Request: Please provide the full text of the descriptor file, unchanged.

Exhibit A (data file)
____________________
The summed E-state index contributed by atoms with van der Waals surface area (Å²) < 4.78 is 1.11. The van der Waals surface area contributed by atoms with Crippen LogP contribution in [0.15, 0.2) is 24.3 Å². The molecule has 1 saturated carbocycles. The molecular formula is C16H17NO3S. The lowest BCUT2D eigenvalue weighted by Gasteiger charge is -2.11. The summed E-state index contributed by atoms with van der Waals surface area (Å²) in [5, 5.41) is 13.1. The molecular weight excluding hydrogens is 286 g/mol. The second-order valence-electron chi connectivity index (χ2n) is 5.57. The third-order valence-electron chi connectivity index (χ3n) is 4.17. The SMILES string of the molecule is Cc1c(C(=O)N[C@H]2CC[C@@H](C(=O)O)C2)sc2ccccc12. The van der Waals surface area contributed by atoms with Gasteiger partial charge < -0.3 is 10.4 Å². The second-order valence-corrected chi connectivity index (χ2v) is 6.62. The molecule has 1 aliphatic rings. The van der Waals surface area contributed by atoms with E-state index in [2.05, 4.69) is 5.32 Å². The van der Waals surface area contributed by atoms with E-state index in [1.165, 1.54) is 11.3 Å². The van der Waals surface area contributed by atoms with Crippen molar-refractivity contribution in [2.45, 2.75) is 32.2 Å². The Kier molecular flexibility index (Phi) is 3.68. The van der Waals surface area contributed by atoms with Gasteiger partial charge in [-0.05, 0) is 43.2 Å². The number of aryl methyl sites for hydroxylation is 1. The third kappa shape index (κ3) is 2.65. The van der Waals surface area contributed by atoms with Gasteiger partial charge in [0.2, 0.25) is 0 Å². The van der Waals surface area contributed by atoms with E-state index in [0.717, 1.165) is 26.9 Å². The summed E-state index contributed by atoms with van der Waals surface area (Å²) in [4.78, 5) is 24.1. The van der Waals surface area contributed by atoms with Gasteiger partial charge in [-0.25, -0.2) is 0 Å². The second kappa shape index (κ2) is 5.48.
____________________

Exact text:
The summed E-state index contributed by atoms with van der Waals surface area (Å²) < 4.78 is 1.11. The van der Waals surface area contributed by atoms with Crippen LogP contribution in [0.15, 0.2) is 24.3 Å². The molecule has 1 saturated carbocycles. The molecular formula is C16H17NO3S. The lowest BCUT2D eigenvalue weighted by Gasteiger charge is -2.11. The summed E-state index contributed by atoms with van der Waals surface area (Å²) in [5, 5.41) is 13.1. The molecular weight excluding hydrogens is 286 g/mol. The second-order valence-electron chi connectivity index (χ2n) is 5.57. The third-order valence-electron chi connectivity index (χ3n) is 4.17. The SMILES string of the molecule is Cc1c(C(=O)N[C@H]2CC[C@@H](C(=O)O)C2)sc2ccccc12. The van der Waals surface area contributed by atoms with Gasteiger partial charge < -0.3 is 10.4 Å². The second-order valence-corrected chi connectivity index (χ2v) is 6.62. The molecule has 1 aliphatic rings. The van der Waals surface area contributed by atoms with E-state index in [2.05, 4.69) is 5.32 Å². The van der Waals surface area contributed by atoms with E-state index in [1.165, 1.54) is 11.3 Å². The van der Waals surface area contributed by atoms with Crippen molar-refractivity contribution in [2.45, 2.75) is 32.2 Å². The Kier molecular flexibility index (Phi) is 3.68. The van der Waals surface area contributed by atoms with Gasteiger partial charge in [-0.05, 0) is 43.2 Å². The number of aryl methyl sites for hydroxylation is 1. The third kappa shape index (κ3) is 2.65. The van der Waals surface area contributed by atoms with Gasteiger partial charge in [0.2, 0.25) is 0 Å². The van der Waals surface area contributed by atoms with E-state index in [0.717, 1.165) is 26.9 Å². The summed E-state index contributed by atoms with van der Waals surface area (Å²) in [4.78, 5) is 24.1. The van der Waals surface area contributed by atoms with Gasteiger partial charge in [-0.25, -0.2) is 0 Å². The second kappa shape index (κ2) is 5.48.